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Reviews - Kachina
 
by Demian Katz


Kachina boxKachina
Published by Bucephalus Games
Designed by Scott Caputo
Illustrated by Andy Hopp
Art Direction by Zannah Aensland
Graphic Layout by Andy Hopp, Phil Lacefield Jr. and Dan Tibbles
60 Kachina tiles, 1 score board, 5 player aid cards, 5 score markers, 1 rulebook
2-5 players
$19.99

This game is featured in the OgreCave Christmas Gift Guide 2009

Since being pleasantly surprised by Toboggans of Doom, the last Bucephalus Games release I tried, I've been looking forward to trying more of the young but prolific company's output. Fortunately, Kachina is another success; it shares the high production quality of Toboggans while providing significantly meatier gameplay.

Gameplay
The theme of the game involves a battle for dominance between Kachina (spirits from Hopi legend). However, this is a Euro-style game, so the theme isn't particularly significant except to add some flavor. At its heart, this is an abstract strategic tile-laying game. Each player has a hand of five tiles representing Kachina. There are eight types of tiles with different numeric value, and the six lowest-valued types have special abilities to balance out their lower values. Tiles are played to the table in interlocking rows and columns, so a game of Kachina can end up looking somewhat like a game of Scrabble. There can only be a maximum of seven tiles in a row or column, and some tile abilities place further limitations on placement. Players score points by dominating rows or columns - the more tiles in a dominated area, the more points are scored. Dominance is usually achieved by playing the highest-numbered tile in the group, but some special powers offer different ways of dominating. Hummingbird tiles, for example, are weak by themselves but can dominate a row by bookending it. Wolves are more powerful in large groups. Eagles and Warriors are able to remove or override stronger tiles.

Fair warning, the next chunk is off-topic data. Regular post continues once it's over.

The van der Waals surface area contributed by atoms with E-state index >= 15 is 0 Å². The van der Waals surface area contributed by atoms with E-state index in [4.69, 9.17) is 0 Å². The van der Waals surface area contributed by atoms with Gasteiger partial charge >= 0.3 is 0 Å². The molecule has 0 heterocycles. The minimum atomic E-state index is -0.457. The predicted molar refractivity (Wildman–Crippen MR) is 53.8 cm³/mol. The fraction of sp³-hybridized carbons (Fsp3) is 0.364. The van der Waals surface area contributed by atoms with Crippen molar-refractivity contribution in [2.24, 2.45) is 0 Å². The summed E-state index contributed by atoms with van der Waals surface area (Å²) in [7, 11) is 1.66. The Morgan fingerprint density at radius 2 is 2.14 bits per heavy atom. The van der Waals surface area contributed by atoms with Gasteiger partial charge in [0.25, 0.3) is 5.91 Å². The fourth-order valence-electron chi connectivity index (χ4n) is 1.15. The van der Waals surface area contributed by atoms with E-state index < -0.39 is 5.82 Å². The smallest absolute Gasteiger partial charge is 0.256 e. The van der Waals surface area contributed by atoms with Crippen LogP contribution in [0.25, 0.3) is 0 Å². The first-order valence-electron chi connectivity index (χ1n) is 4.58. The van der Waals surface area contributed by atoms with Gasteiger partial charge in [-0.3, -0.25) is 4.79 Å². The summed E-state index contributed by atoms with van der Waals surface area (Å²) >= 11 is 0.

The game sounds fairly simplistic when summarized, but it proves to be more interesting than it sounds in actual play. Although there are only six special abilities, they offer a wide variety of strategies. You can blockade areas, change the values of adjacent tiles, and steal tiles from the board into your hand. It takes a good eye and careful planning to maximize your score, and it's quite satisfying when you're finally able to make a play that connects two rows together or scores big points at an intersection between a row and column. Although there is some luck of the draw involved, the fact that every player has a hand of tiles reduces the luck factor significantly; this is largely a game of skill. If you're looking for a serious strategy game with a lot of possibilities and not too many rules, you could certainly do a lot worse than this one.

Presentation
Kachina is a good game on its own, but the presentation here helps it shine. A game like Kachina can be ruined if players are unable to easily keep track of all the different tile abilities, and the design here makes sure that will not be a problem. All of the tiles have icons to help explain the abilities, and every player has a reference card featuring the full ability text from the rulebook. As with Toboggans of Doom, all of the cardboard components are thick and sturdy... even the reference cards! This game should stand up to a lot of use. The packaging is impressive, too; there is a tendency to put games in boxes that are too big just to make them stand out on the shelf. Kachina wisely avoids this annoying decision, instead providing a modestly-sized box with a nice cardboard insert that helps everything stack neatly inside. I have only two complaints. First of all, the scoring markers are all identical except for color; this will cause problems for the color-blind, and the red and orange shades are close enough to cause problems for everyone. Not a big deal since the markers are easily replaced, but variety in pattern as well as color would have been a nice touch. Secondly, I'm not sure I'm a fan of the high-gloss finish on the cardboard - I think the textured matte finish found in most German games looks a little nicer. These are very minor points, though, and overall, I think Bucephalus has gotten almost everything right.

Conclusions
That's two wins in a row for Bucephalus, by my reckoning. I hope they can keep up the pattern of high-quality games at reasonable prices; they seem to be on the right track to becoming a significant player in the game world. As for Kachina itself, it's the sort of game that could benefit from expansion sets in the future (hear that, Bucephalus?), but even if that never happens, it's a strong strategy game that's well worth checking out, and I'm glad to have added it to my collection.

 
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